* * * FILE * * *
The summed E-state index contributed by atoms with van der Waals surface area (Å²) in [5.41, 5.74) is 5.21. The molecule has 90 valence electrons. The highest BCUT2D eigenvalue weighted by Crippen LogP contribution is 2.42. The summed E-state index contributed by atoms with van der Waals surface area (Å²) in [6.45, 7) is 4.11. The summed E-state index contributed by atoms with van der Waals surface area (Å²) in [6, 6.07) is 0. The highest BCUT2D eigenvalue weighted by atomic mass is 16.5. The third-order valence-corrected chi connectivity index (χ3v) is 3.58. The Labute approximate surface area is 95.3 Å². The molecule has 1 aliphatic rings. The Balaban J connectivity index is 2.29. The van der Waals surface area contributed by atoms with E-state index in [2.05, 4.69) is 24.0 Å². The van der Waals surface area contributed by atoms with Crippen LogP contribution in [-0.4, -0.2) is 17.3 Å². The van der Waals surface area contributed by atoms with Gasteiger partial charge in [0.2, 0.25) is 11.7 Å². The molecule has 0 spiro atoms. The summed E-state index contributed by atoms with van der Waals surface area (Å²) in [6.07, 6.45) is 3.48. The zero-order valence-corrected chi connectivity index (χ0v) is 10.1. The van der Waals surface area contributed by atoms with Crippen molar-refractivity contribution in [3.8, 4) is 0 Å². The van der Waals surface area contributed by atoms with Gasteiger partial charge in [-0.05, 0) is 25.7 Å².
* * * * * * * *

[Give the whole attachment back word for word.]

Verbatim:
The summed E-state index contributed by atoms with van der Waals surface area (Å²) in [5.41, 5.74) is 5.21. The molecule has 90 valence electrons. The highest BCUT2D eigenvalue weighted by Crippen LogP contribution is 2.42. The summed E-state index contributed by atoms with van der Waals surface area (Å²) in [6.45, 7) is 4.11. The summed E-state index contributed by atoms with van der Waals surface area (Å²) in [6, 6.07) is 0. The highest BCUT2D eigenvalue weighted by atomic mass is 16.5. The third-order valence-corrected chi connectivity index (χ3v) is 3.58. The Labute approximate surface area is 95.3 Å². The molecule has 1 aliphatic rings. The Balaban J connectivity index is 2.29. The van der Waals surface area contributed by atoms with E-state index in [2.05, 4.69) is 24.0 Å². The van der Waals surface area contributed by atoms with Crippen LogP contribution in [-0.4, -0.2) is 17.3 Å². The van der Waals surface area contributed by atoms with Gasteiger partial charge in [0.2, 0.25) is 11.7 Å². The molecule has 0 spiro atoms. The summed E-state index contributed by atoms with van der Waals surface area (Å²) in [6.07, 6.45) is 3.48. The zero-order valence-corrected chi connectivity index (χ0v) is 10.1. The van der Waals surface area contributed by atoms with Crippen molar-refractivity contribution in [3.8, 4) is 0 Å². The van der Waals surface area contributed by atoms with Gasteiger partial charge in [-0.05, 0) is 25.7 Å².